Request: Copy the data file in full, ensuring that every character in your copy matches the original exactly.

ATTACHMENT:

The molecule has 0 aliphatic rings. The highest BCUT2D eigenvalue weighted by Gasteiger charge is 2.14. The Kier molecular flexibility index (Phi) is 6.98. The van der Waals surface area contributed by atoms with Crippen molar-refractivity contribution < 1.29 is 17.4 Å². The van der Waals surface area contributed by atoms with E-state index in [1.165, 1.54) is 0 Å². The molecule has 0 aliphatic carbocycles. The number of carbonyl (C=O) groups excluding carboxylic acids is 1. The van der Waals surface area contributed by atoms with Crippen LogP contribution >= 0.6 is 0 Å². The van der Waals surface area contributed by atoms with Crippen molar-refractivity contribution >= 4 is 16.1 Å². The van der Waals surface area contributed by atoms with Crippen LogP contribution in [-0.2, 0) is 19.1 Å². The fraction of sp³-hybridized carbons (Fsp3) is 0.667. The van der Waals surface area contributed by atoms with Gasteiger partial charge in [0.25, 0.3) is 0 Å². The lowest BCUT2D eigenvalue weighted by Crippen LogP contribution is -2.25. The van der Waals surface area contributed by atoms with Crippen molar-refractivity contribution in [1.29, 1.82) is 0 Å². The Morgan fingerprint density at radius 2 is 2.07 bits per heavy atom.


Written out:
The molecule has 0 aliphatic rings. The highest BCUT2D eigenvalue weighted by Gasteiger charge is 2.14. The Kier molecular flexibility index (Phi) is 6.98. The van der Waals surface area contributed by atoms with Crippen molar-refractivity contribution < 1.29 is 17.4 Å². The van der Waals surface area contributed by atoms with E-state index in [1.165, 1.54) is 0 Å². The molecule has 0 aliphatic carbocycles. The number of carbonyl (C=O) groups excluding carboxylic acids is 1. The van der Waals surface area contributed by atoms with Crippen LogP contribution >= 0.6 is 0 Å². The van der Waals surface area contributed by atoms with Crippen molar-refractivity contribution >= 4 is 16.1 Å². The van der Waals surface area contributed by atoms with Crippen LogP contribution in [-0.2, 0) is 19.1 Å². The fraction of sp³-hybridized carbons (Fsp3) is 0.667. The van der Waals surface area contributed by atoms with Gasteiger partial charge in [0.25, 0.3) is 0 Å². The lowest BCUT2D eigenvalue weighted by Crippen LogP contribution is -2.25. The van der Waals surface area contributed by atoms with Crippen molar-refractivity contribution in [1.29, 1.82) is 0 Å². The Morgan fingerprint density at radius 2 is 2.07 bits per heavy atom.